Technology

Spaceflight Debuts Sherpa Tug, which will Head to Orbit Soon with SpaceX

Via Spaceflight

This morning, rideshare provider Spaceflight Inc. announced its newest mission: “SXRS-6.” In January, Spaceflight’s new Sherpa vehicle will launch on the SpaceX Transporter-3 rideshare mission. The Sherpa will carry 13 customer payloads. 

  1. After deploying from a SpaceX Falcon 9, the Sherpa will drop off nine customer SmallSats in sun-synchronous orbit. A month later, the vehicle will fire its thrusters, maneuver ~25km closer to Earth, and drop off four customer CubeSats. If all goes well, SXRS-6 will be the first time a Sherpa vehicle drops off customer payloads in two separate orbits. 
  2. Another first: Sherpa-LTC1, SXRS-6’s new orbital transfer vehicle (OTV), will rely on a chemical propulsion system, enabling more thrust and faster maneuvers. 
  3. As it graduates from piggyback rideshares to orbital transfers, Spaceflight has Spaceflight heritage to lean on. It’s helped deploy 385 satellites, weighing a collective 4,900kg, across a network of 10 rocket families.  

Iterate and integrate: Sherpa-LTC1 is Spaceflight’s third new vehicle within the last year. “We’ve been [taking] incremental steps,” SXRS-6 Mission Director Ryan Olcott told Payload, adding avionics systems, propulsion, and other parts into successive Sherpa generations. The Seattle company’s new OTV is “a big step,” Olcott said…

…and “a stepping stone.” SXRS-6 will help Spaceflight prove out chemical propulsion and prepare for a lunar slingshot mission. The company’s north star = placing customer craft “anywhere” around Earth and the moon, per Olcott. 

The business model: Spaceflight essentially fractionalizes a launch ticket, buying excess rocket capacity and serving as an aggregator for multiple customers. It’s “kind of like an engineering arbitration play,” Olcott said, with the value-add of managing rideshare logistics and providing last-mile, in-space delivery. 

The wider market: As other companies work toward their own OTVs, more in-space transporters are (eventually) coming. While that could potentially crimp Spaceflight margins, competitive pressure “can be a healthy thing,” Olcott said, and an influx of newcomers is “validating for us.”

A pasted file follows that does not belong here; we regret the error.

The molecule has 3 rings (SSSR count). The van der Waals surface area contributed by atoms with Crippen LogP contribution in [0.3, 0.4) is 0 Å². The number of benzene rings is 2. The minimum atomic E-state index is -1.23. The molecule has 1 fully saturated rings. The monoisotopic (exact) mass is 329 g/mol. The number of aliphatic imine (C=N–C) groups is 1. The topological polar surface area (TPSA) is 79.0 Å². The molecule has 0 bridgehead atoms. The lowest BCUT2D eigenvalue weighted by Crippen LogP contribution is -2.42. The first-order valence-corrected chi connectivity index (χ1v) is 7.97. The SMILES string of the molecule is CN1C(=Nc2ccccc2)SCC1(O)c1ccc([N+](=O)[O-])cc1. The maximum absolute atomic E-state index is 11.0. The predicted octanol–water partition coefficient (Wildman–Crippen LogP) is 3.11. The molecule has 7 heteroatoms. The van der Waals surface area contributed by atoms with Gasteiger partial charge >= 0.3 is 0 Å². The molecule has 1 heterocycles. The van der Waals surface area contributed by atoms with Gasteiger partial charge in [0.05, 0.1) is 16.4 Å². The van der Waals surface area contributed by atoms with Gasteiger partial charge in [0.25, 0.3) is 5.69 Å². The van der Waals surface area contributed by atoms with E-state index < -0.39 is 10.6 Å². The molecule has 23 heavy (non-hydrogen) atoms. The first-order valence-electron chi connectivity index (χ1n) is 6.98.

Related Stories
Technology

NASA Nixes Solar Power From Space (At Least For Now)

The dream of using solar panels in space to deliver electricity to the Earth below has animated engineers for 80+ years, but even with the falling cost of space access, we’re still far from solving the climate change problem with orbital power plants.

MilitaryTechnology

Xage Pulls $17M USSF Contract for Cybersecurity

The Space Force is making strides toward protecting its critical assets in space with the award of a $17M contract to develop a zero-trust system that can keep space assets safe and sound. Xage Security Gov, the federal-focused arm of a startup building a zero-trust cybersecurity platform, announced this morning that it’s clinched the contract […]

Q&AStartupsTechnology

A Q+A with Sita Sonty, Space Tango CEO

Sita Sonty has only been CEO of Space Tango for a couple weeks, but she already has big plans for the company, including opening a new fundraising round and growing the startup’s global client base.  “Details are in the works. It is a private, friends and family round,” she told Payload. “A big part of […]

ISSTechnology

SpiderOak Demonstrates Cybersecurity on the ISS

SpiderOak demoed its OrbitSecure cybersecurity platform aboard the ISS last month, the company announced this morning, setting the stage for a future in which data can be securely shared in space by civil and defense customers.  The demo used an AWS Snowcone edge computing platform supplied by Axiom Space, and involved transmitting data back and […]